It's Christmas morning and for the first time in a long time I am not with my family. I woke up this morning with a dog on one side of me and a cat on the other side of me, (perhaps a personal joke from my Higher Power illustrating that I am not really alone) but no tree, no presents, no carols, no festive breakfast, and no drama. Admittedly I kind of miss all the holiday hoopla. The planning and arranging leading up to this day has always been wrought with drama, and even this year the build up has been difficult. But I'm staying home this year and doing what I need to do, I'm trying to hold steady to a personal idea of Christmas - an idea that what I bring to the table is more important than what I take from it - though the table may not even be where I thought it was.
My friend Frankie is in the last stages of cancer, and she was moved yesterday from an inpatient hospice facility at a hospital downtown to a smaller, longer-term hospice residence across town from me. I went to see her last night and she was pretty much incoherent. She has been heavily medicated for weeks now because of the extreme pain, but yesterday she was medicated even more than usual to make her transfer less traumatic. Frankie hasn't been able to get out of bed for a few weeks and she gets confused easily.
I tried talking with her a little but she was having difficulty understanding me. I gave her a few sips of apple juice, held her hand, and sat with her a while. The new facility is actually very nice. She's in a rather pretty and small private room on the sixteenth floor with a big window facing west - a big unobstructed patch of sky - perfect for viewing sunsets. I put a few things around the room so that she might feel more at home when she woke up. Then I walked down Third Avenue about ten blocks and took the 86th street bus home through the park. There were crowds of last minute shoppers juggling bags and running into stores. I feel like I'm missing out this year - like something's passing me by, but it's really OK.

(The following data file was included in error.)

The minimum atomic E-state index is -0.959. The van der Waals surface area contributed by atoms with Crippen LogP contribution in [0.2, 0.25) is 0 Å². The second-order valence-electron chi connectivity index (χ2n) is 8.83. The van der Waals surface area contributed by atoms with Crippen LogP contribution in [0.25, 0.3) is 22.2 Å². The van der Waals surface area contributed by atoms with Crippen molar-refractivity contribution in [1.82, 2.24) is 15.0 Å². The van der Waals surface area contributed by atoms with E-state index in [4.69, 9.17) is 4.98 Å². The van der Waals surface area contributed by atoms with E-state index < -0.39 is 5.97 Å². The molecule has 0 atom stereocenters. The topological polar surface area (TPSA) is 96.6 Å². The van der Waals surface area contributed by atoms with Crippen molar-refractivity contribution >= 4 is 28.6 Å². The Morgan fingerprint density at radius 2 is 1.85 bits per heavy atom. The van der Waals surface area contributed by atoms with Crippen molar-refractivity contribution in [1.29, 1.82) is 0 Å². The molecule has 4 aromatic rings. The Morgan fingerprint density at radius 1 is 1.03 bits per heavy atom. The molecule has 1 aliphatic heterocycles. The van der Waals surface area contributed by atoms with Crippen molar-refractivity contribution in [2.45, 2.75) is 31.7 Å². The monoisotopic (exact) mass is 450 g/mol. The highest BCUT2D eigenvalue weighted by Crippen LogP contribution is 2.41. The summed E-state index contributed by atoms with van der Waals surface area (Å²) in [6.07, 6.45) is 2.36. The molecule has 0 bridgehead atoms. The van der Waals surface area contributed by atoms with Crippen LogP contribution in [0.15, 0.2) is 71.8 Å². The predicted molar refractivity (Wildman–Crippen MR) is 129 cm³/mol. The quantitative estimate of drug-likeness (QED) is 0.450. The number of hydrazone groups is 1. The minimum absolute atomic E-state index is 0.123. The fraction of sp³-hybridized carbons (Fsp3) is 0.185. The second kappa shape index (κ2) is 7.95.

I walked Zeke down by the river early this morning. The frigid wind whipped around us as we walked the narrow paths that have been shoveled through the now crusty and hardened snow. I will treat myself to a quiet Christmas breakfast and then make my way back across town to check on Frankie to see if she's comfortable and getting settled in.
I've felt more than a little disappointed these past few weeks - treading new territory, unsupported - the holiday spirit has completely evaded me; no family plans, no trips, no church home, no holiday parties, no special someone to shop for - self pity is a default setting for me in the best of times, when I'm in an emotionally challenging place, and especially during the holidays, these settings have a tendency to get rigidly set and magnified.
If I take a few steps back, breathe, and look at the bigger picture, I'm able to see that this year, rather than being invested in giving or getting the grooviest gifts, I'm putting some packages under a big invisible Christmas tree - a tree of good conscience and right action, a karma tree, or since Frankie's been a practicing Buddhist for years, a bodhi tree.
This morning I'm opening a gift of perspective. As I'm unwrapping it I can see more clearly what it is to be blessed. It is truly a gift to be able to show up for someone who needs me, and though this isn't the way I would have chosen to spend Christmas, I realize that there is a greater Power and a deeper reason for me to examine the vital Christmas message that it is better to give than to receive.
Peace on earth.